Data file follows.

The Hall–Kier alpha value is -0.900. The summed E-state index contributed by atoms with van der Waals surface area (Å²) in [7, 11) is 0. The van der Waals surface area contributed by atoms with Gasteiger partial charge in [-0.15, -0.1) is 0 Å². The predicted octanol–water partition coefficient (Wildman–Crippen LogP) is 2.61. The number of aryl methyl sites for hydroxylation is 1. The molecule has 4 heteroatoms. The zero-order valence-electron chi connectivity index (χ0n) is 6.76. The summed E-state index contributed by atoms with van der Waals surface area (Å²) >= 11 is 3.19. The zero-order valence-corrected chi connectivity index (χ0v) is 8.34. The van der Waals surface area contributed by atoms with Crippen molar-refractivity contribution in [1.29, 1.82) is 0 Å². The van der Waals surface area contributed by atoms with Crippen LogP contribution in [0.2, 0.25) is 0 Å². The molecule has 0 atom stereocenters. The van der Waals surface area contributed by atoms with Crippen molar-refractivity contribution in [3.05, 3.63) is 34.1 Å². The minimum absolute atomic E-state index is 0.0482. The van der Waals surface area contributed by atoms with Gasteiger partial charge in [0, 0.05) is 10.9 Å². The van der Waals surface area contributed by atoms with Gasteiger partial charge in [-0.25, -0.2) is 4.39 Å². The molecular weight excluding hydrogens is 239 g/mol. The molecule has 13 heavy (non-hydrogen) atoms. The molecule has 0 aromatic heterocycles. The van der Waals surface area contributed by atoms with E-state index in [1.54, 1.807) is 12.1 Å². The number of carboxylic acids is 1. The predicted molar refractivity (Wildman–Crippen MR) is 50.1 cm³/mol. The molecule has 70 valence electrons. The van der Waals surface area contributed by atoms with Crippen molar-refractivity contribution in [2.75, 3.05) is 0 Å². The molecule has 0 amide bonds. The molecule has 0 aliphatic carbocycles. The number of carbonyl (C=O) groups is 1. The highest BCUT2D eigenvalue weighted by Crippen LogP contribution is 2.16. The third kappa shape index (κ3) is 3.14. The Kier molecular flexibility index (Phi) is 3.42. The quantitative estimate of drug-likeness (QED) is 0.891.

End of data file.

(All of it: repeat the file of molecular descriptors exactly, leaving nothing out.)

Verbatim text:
The Hall–Kier alpha value is -0.900. The summed E-state index contributed by atoms with van der Waals surface area (Å²) in [7, 11) is 0. The van der Waals surface area contributed by atoms with Gasteiger partial charge in [-0.15, -0.1) is 0 Å². The predicted octanol–water partition coefficient (Wildman–Crippen LogP) is 2.61. The number of aryl methyl sites for hydroxylation is 1. The molecule has 4 heteroatoms. The zero-order valence-electron chi connectivity index (χ0n) is 6.76. The summed E-state index contributed by atoms with van der Waals surface area (Å²) >= 11 is 3.19. The zero-order valence-corrected chi connectivity index (χ0v) is 8.34. The van der Waals surface area contributed by atoms with Crippen molar-refractivity contribution in [1.29, 1.82) is 0 Å². The van der Waals surface area contributed by atoms with Crippen LogP contribution in [0.2, 0.25) is 0 Å². The molecule has 0 atom stereocenters. The van der Waals surface area contributed by atoms with Crippen molar-refractivity contribution in [3.05, 3.63) is 34.1 Å². The minimum absolute atomic E-state index is 0.0482. The van der Waals surface area contributed by atoms with Gasteiger partial charge in [0, 0.05) is 10.9 Å². The van der Waals surface area contributed by atoms with Gasteiger partial charge in [-0.25, -0.2) is 4.39 Å². The molecular weight excluding hydrogens is 239 g/mol. The molecule has 13 heavy (non-hydrogen) atoms. The molecule has 0 aromatic heterocycles. The van der Waals surface area contributed by atoms with E-state index in [1.54, 1.807) is 12.1 Å². The number of carboxylic acids is 1. The predicted molar refractivity (Wildman–Crippen MR) is 50.1 cm³/mol. The molecule has 70 valence electrons. The van der Waals surface area contributed by atoms with Crippen molar-refractivity contribution in [2.75, 3.05) is 0 Å². The molecule has 0 amide bonds. The molecule has 0 aliphatic carbocycles. The number of carbonyl (C=O) groups is 1. The highest BCUT2D eigenvalue weighted by Crippen LogP contribution is 2.16. The third kappa shape index (κ3) is 3.14. The Kier molecular flexibility index (Phi) is 3.42. The quantitative estimate of drug-likeness (QED) is 0.891.